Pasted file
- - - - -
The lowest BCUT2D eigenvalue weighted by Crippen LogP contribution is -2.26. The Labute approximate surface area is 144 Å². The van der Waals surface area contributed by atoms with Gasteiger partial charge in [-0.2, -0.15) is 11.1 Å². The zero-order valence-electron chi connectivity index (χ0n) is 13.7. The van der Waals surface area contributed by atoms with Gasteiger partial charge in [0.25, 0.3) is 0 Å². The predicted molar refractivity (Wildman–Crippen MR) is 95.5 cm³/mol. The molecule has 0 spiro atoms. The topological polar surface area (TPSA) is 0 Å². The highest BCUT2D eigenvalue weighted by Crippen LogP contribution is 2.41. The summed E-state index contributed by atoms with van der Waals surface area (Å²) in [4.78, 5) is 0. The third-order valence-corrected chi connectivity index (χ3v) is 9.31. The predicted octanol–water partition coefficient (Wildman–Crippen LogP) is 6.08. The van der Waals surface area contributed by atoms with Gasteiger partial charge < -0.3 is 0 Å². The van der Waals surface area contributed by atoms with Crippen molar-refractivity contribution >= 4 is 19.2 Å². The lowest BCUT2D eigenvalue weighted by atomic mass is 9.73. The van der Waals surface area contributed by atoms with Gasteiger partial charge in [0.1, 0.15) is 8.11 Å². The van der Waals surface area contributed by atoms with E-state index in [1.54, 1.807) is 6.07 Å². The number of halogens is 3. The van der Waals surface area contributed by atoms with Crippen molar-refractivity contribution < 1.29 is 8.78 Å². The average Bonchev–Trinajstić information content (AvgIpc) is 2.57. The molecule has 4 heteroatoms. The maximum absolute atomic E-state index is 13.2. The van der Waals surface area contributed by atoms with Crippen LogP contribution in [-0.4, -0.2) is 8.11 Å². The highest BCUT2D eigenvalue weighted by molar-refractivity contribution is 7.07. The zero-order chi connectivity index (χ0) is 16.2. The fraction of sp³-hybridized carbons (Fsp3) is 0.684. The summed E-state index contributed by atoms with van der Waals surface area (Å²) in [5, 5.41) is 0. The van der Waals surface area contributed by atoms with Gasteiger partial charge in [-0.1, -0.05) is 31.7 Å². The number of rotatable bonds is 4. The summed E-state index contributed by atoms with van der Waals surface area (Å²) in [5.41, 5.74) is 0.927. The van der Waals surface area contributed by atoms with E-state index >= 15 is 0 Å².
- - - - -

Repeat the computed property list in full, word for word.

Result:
The lowest BCUT2D eigenvalue weighted by Crippen LogP contribution is -2.26. The Labute approximate surface area is 144 Å². The van der Waals surface area contributed by atoms with Gasteiger partial charge in [-0.2, -0.15) is 11.1 Å². The zero-order valence-electron chi connectivity index (χ0n) is 13.7. The van der Waals surface area contributed by atoms with Gasteiger partial charge in [0.25, 0.3) is 0 Å². The predicted molar refractivity (Wildman–Crippen MR) is 95.5 cm³/mol. The molecule has 0 spiro atoms. The topological polar surface area (TPSA) is 0 Å². The highest BCUT2D eigenvalue weighted by Crippen LogP contribution is 2.41. The summed E-state index contributed by atoms with van der Waals surface area (Å²) in [4.78, 5) is 0. The third-order valence-corrected chi connectivity index (χ3v) is 9.31. The predicted octanol–water partition coefficient (Wildman–Crippen LogP) is 6.08. The van der Waals surface area contributed by atoms with Gasteiger partial charge < -0.3 is 0 Å². The van der Waals surface area contributed by atoms with Crippen molar-refractivity contribution >= 4 is 19.2 Å². The lowest BCUT2D eigenvalue weighted by atomic mass is 9.73. The van der Waals surface area contributed by atoms with Gasteiger partial charge in [0.1, 0.15) is 8.11 Å². The van der Waals surface area contributed by atoms with E-state index in [1.54, 1.807) is 6.07 Å². The number of halogens is 3. The van der Waals surface area contributed by atoms with Crippen molar-refractivity contribution < 1.29 is 8.78 Å². The average Bonchev–Trinajstić information content (AvgIpc) is 2.57. The molecule has 4 heteroatoms. The maximum absolute atomic E-state index is 13.2. The van der Waals surface area contributed by atoms with Crippen LogP contribution in [-0.4, -0.2) is 8.11 Å². The highest BCUT2D eigenvalue weighted by molar-refractivity contribution is 7.07. The zero-order chi connectivity index (χ0) is 16.2. The fraction of sp³-hybridized carbons (Fsp3) is 0.684. The summed E-state index contributed by atoms with van der Waals surface area (Å²) in [5, 5.41) is 0. The van der Waals surface area contributed by atoms with Gasteiger partial charge in [-0.1, -0.05) is 31.7 Å². The number of rotatable bonds is 4. The summed E-state index contributed by atoms with van der Waals surface area (Å²) in [5.41, 5.74) is 0.927. The van der Waals surface area contributed by atoms with E-state index >= 15 is 0 Å².